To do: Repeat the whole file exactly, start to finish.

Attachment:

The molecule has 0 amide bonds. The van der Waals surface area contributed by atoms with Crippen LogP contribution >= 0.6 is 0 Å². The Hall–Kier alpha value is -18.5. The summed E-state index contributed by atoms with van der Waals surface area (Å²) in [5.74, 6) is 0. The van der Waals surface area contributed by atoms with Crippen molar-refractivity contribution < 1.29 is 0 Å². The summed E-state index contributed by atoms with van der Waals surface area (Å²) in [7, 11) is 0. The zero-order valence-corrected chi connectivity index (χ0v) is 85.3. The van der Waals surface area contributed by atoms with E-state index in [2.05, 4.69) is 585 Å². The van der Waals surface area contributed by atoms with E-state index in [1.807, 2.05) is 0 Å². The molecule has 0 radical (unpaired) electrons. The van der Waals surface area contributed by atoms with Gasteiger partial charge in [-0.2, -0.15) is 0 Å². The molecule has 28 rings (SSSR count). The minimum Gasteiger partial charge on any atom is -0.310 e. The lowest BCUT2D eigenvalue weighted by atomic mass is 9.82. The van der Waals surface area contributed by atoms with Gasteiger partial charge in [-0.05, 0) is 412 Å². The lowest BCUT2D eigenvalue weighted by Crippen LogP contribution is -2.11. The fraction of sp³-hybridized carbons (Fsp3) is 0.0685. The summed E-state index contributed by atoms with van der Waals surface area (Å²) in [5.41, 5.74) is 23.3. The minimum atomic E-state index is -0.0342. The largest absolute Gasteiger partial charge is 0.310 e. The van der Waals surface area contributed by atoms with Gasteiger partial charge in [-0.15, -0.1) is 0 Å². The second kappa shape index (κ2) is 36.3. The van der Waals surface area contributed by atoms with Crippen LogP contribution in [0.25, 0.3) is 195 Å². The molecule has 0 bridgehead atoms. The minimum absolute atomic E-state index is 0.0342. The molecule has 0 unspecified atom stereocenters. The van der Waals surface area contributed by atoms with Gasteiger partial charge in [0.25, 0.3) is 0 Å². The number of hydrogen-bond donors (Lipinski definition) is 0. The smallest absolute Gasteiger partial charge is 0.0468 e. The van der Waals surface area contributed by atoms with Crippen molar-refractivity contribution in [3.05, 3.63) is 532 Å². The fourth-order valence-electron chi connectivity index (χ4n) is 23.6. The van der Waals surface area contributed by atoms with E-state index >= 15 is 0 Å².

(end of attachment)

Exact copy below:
The molecule has 0 amide bonds. The van der Waals surface area contributed by atoms with Crippen LogP contribution >= 0.6 is 0 Å². The Hall–Kier alpha value is -18.5. The summed E-state index contributed by atoms with van der Waals surface area (Å²) in [5.74, 6) is 0. The van der Waals surface area contributed by atoms with Crippen molar-refractivity contribution < 1.29 is 0 Å². The summed E-state index contributed by atoms with van der Waals surface area (Å²) in [7, 11) is 0. The zero-order valence-corrected chi connectivity index (χ0v) is 85.3. The van der Waals surface area contributed by atoms with E-state index in [2.05, 4.69) is 585 Å². The van der Waals surface area contributed by atoms with E-state index in [1.807, 2.05) is 0 Å². The molecule has 0 radical (unpaired) electrons. The van der Waals surface area contributed by atoms with Gasteiger partial charge in [-0.2, -0.15) is 0 Å². The molecule has 28 rings (SSSR count). The minimum Gasteiger partial charge on any atom is -0.310 e. The lowest BCUT2D eigenvalue weighted by atomic mass is 9.82. The van der Waals surface area contributed by atoms with Gasteiger partial charge in [-0.05, 0) is 412 Å². The lowest BCUT2D eigenvalue weighted by Crippen LogP contribution is -2.11. The fraction of sp³-hybridized carbons (Fsp3) is 0.0685. The summed E-state index contributed by atoms with van der Waals surface area (Å²) in [5.41, 5.74) is 23.3. The minimum atomic E-state index is -0.0342. The largest absolute Gasteiger partial charge is 0.310 e. The van der Waals surface area contributed by atoms with Gasteiger partial charge in [-0.15, -0.1) is 0 Å². The second kappa shape index (κ2) is 36.3. The van der Waals surface area contributed by atoms with Crippen LogP contribution in [0.25, 0.3) is 195 Å². The molecule has 0 bridgehead atoms. The minimum absolute atomic E-state index is 0.0342. The molecule has 0 unspecified atom stereocenters. The van der Waals surface area contributed by atoms with Gasteiger partial charge in [0.25, 0.3) is 0 Å². The number of hydrogen-bond donors (Lipinski definition) is 0. The smallest absolute Gasteiger partial charge is 0.0468 e. The van der Waals surface area contributed by atoms with Crippen molar-refractivity contribution in [3.05, 3.63) is 532 Å². The fourth-order valence-electron chi connectivity index (χ4n) is 23.6. The van der Waals surface area contributed by atoms with E-state index >= 15 is 0 Å².